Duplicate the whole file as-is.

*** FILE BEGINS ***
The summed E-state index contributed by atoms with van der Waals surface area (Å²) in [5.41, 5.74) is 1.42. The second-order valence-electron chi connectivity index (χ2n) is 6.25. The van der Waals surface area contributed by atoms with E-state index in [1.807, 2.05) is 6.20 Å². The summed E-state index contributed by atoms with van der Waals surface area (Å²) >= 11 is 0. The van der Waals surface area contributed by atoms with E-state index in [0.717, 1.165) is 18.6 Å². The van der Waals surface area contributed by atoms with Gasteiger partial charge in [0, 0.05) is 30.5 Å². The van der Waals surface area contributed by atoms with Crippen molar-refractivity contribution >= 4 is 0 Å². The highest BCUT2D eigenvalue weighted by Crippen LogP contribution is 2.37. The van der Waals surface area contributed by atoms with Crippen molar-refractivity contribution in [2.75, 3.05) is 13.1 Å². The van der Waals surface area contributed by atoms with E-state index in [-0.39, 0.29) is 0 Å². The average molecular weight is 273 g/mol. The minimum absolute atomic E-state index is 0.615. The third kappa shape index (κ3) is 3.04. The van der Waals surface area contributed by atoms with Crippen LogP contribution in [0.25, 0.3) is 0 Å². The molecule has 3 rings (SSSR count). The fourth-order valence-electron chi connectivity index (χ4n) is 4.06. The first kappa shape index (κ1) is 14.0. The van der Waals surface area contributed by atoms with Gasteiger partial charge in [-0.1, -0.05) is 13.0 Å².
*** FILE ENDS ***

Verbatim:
The summed E-state index contributed by atoms with van der Waals surface area (Å²) in [5.41, 5.74) is 1.42. The second-order valence-electron chi connectivity index (χ2n) is 6.25. The van der Waals surface area contributed by atoms with E-state index in [1.807, 2.05) is 6.20 Å². The summed E-state index contributed by atoms with van der Waals surface area (Å²) >= 11 is 0. The van der Waals surface area contributed by atoms with E-state index in [0.717, 1.165) is 18.6 Å². The van der Waals surface area contributed by atoms with Gasteiger partial charge in [0, 0.05) is 30.5 Å². The van der Waals surface area contributed by atoms with Crippen molar-refractivity contribution >= 4 is 0 Å². The highest BCUT2D eigenvalue weighted by Crippen LogP contribution is 2.37. The van der Waals surface area contributed by atoms with Crippen molar-refractivity contribution in [2.75, 3.05) is 13.1 Å². The van der Waals surface area contributed by atoms with E-state index in [-0.39, 0.29) is 0 Å². The average molecular weight is 273 g/mol. The minimum absolute atomic E-state index is 0.615. The third kappa shape index (κ3) is 3.04. The van der Waals surface area contributed by atoms with Crippen LogP contribution in [0.25, 0.3) is 0 Å². The molecule has 3 rings (SSSR count). The fourth-order valence-electron chi connectivity index (χ4n) is 4.06. The first kappa shape index (κ1) is 14.0. The van der Waals surface area contributed by atoms with Gasteiger partial charge in [-0.1, -0.05) is 13.0 Å².